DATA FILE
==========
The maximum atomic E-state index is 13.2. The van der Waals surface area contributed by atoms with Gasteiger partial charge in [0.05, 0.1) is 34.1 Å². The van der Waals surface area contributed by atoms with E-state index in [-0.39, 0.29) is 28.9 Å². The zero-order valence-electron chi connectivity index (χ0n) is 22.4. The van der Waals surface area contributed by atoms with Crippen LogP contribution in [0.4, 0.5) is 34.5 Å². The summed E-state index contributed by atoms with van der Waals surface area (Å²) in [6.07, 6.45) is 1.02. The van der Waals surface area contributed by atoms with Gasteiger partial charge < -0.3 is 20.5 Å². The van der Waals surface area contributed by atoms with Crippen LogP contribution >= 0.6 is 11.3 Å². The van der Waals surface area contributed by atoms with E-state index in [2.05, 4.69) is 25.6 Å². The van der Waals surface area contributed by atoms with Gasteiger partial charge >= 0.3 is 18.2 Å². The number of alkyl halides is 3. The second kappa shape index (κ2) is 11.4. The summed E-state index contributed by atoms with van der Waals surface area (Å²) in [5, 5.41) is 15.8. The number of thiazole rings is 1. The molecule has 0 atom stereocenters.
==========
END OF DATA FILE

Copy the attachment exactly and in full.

The maximum atomic E-state index is 13.2. The van der Waals surface area contributed by atoms with Gasteiger partial charge in [0.05, 0.1) is 34.1 Å². The van der Waals surface area contributed by atoms with E-state index in [-0.39, 0.29) is 28.9 Å². The zero-order valence-electron chi connectivity index (χ0n) is 22.4. The van der Waals surface area contributed by atoms with Crippen LogP contribution in [0.4, 0.5) is 34.5 Å². The summed E-state index contributed by atoms with van der Waals surface area (Å²) in [6.07, 6.45) is 1.02. The van der Waals surface area contributed by atoms with Gasteiger partial charge < -0.3 is 20.5 Å². The van der Waals surface area contributed by atoms with Crippen LogP contribution >= 0.6 is 11.3 Å². The van der Waals surface area contributed by atoms with E-state index in [2.05, 4.69) is 25.6 Å². The van der Waals surface area contributed by atoms with Gasteiger partial charge >= 0.3 is 18.2 Å². The number of alkyl halides is 3. The second kappa shape index (κ2) is 11.4. The summed E-state index contributed by atoms with van der Waals surface area (Å²) in [5, 5.41) is 15.8. The number of thiazole rings is 1. The molecule has 0 atom stereocenters.